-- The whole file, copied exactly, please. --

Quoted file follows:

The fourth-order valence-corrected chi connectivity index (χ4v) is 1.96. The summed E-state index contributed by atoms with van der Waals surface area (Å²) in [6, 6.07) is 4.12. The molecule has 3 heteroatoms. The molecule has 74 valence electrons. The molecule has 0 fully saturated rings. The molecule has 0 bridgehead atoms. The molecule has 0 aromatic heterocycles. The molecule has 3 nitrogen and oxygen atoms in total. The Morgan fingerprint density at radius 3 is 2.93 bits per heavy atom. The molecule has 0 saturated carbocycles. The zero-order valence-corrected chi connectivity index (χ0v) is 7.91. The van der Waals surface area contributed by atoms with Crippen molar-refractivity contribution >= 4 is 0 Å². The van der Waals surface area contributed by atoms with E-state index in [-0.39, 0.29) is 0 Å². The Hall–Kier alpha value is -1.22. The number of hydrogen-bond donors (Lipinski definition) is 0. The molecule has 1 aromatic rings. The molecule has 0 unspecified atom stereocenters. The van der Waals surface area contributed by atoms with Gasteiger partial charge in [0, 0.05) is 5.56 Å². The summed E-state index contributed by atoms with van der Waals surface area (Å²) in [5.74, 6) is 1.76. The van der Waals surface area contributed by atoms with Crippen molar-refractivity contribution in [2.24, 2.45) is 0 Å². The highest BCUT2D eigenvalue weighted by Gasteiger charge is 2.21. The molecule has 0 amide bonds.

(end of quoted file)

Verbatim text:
The fourth-order valence-corrected chi connectivity index (χ4v) is 1.96. The summed E-state index contributed by atoms with van der Waals surface area (Å²) in [6, 6.07) is 4.12. The molecule has 3 heteroatoms. The molecule has 74 valence electrons. The molecule has 0 fully saturated rings. The molecule has 0 bridgehead atoms. The molecule has 0 aromatic heterocycles. The molecule has 3 nitrogen and oxygen atoms in total. The Morgan fingerprint density at radius 3 is 2.93 bits per heavy atom. The molecule has 0 saturated carbocycles. The zero-order valence-corrected chi connectivity index (χ0v) is 7.91. The van der Waals surface area contributed by atoms with Crippen molar-refractivity contribution >= 4 is 0 Å². The van der Waals surface area contributed by atoms with E-state index in [-0.39, 0.29) is 0 Å². The Hall–Kier alpha value is -1.22. The number of hydrogen-bond donors (Lipinski definition) is 0. The molecule has 1 aromatic rings. The molecule has 0 unspecified atom stereocenters. The van der Waals surface area contributed by atoms with Gasteiger partial charge in [0, 0.05) is 5.56 Å². The summed E-state index contributed by atoms with van der Waals surface area (Å²) in [5.74, 6) is 1.76. The van der Waals surface area contributed by atoms with Crippen molar-refractivity contribution in [2.24, 2.45) is 0 Å². The highest BCUT2D eigenvalue weighted by Gasteiger charge is 2.21. The molecule has 0 amide bonds.